Hasn't anyone learned from the costly lessons learned from the past strikes in professional sports such as the NFL, NHL, and MLB? These respective strikes caused audience resentment on a major scale and it took a long time for these sports to recover.

Such will be the case in the world of entertainment.

The leaders on both sides who let this get to this point should be vilified considering the incredible amounts of money that is being lost across the entertainment ecosystem. They are myopic and ego-centric to surmise that this dispute is worth alienating audiences. The writers produce exploitable intellectual property and should be compensated. The entertainment establishment who capitalize the industry deserve a reasonable return. The public deserves not to be caught in the middle of this resolvable matter.

Hard lesson to be learned here by both sides? Fix it quick or the marketplace will find new ways to invest its leisure time and dollars?

Recognize the problem. Discover a solution.

Remember its "ready, aim, fire", not "fire, ready, aim".

Thursday, January 3, 2008

Recognition Marketing - The Rise And (Potential) Fall Of The Holy Google Empire

By David Miranda

Achilles has his heel. Superman has his Kryptonite. The werewolf has his silver bullet. Dracula has his stake through the heart. Google has privacy.

As the search 8000-lb. gorilla enters 2008, it seems indomitable. Search share has increased; it owns YouTube, Blogger, G-Mail, Froogle, AdSense, Feedburner, and it's purchase of DoubleClick just got approved by regulatory authorities. Google fortunes (and stock price) continues on an upward trajectory.

Google's "Achilles Heel" is privacy.

Here is the case. Google (and its wholly-owned subsidiaries) is not really in the search business. It is in the data collection and analysis business. They collect and analyze data from all interactions with many millions of users - all this data is collected without the prior permission of the user. Think about this for a moment. If you search on Google, have a G-Mail account, have a blog on Blogger, visit any site with AdSense, visit any site using DoubleClick, have an RSS feed through Feedburner, or frequent YouTube; the odds are great that Google has been collecting and analyzing your behavior.

Want a scary non-Google example? How about Yahoo!. Yahoo! provided information on a Chinese dissendent to the Chinese government. The dissident was arrested and now sits in prison. Jerry Yang, the founder of Yahoo, was called to testify before Congress and apologized. The Chinese dissident, however, remains in prison.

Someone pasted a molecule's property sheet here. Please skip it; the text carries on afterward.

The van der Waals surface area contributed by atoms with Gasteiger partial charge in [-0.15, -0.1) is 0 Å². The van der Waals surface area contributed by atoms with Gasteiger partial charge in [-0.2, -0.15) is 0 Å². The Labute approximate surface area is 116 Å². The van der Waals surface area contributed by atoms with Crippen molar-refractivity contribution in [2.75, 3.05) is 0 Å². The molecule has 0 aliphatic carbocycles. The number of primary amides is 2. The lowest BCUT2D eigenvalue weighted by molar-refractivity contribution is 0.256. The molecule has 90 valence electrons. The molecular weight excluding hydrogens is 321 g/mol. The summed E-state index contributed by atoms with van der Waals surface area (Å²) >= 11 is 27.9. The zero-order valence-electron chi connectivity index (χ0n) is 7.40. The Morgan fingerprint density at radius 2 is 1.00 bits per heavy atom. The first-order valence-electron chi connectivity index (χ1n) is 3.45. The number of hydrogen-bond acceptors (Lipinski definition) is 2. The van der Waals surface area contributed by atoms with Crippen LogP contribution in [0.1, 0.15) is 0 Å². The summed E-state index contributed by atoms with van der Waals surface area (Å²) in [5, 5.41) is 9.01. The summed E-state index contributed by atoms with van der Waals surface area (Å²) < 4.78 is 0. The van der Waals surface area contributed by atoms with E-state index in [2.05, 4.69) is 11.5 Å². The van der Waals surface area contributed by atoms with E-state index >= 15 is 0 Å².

I use Google in this example because they are the biggest and most powerful, but not the only company on the privacy radar screen.

What happens to Google's fortunes if every person using a Google site or service is asked to opt-in and give their approval before their personal online behavior is shared with third parties for economic benefit to Google and their advertisers, etc.? What happens when privacy advocates take Google to task through litigation? When the government decides to intervene? When Google has to divulge to the public what they collect and how they use the information?

The bottom line is this. Without the prior expressed approval of each use, i.e. opt-in/opt-out, Google's current business model is compromised. It is the elephant in the room in Mountain View.

Stay tuned.

Wednesday, January 2, 2008

Recognition Marketing - Understanding Pandora's "Bots"

The Good, The Bad and The Ugly of Search "Bots"

By David Miranda

As we speak, algorithmic "reconnaisance" entities, affectionately known as search bots, are relentless scouring the Internet for information on behalf of their search engine masters - on any subject, anywhere, all the time. Once they find what there looking for, they immediately communicate what they have found to their creators for distribution to millions.

How they do this is shrouded in mystery for if anyone were to figure this out they may rule the lucrative world of organic (natural) search.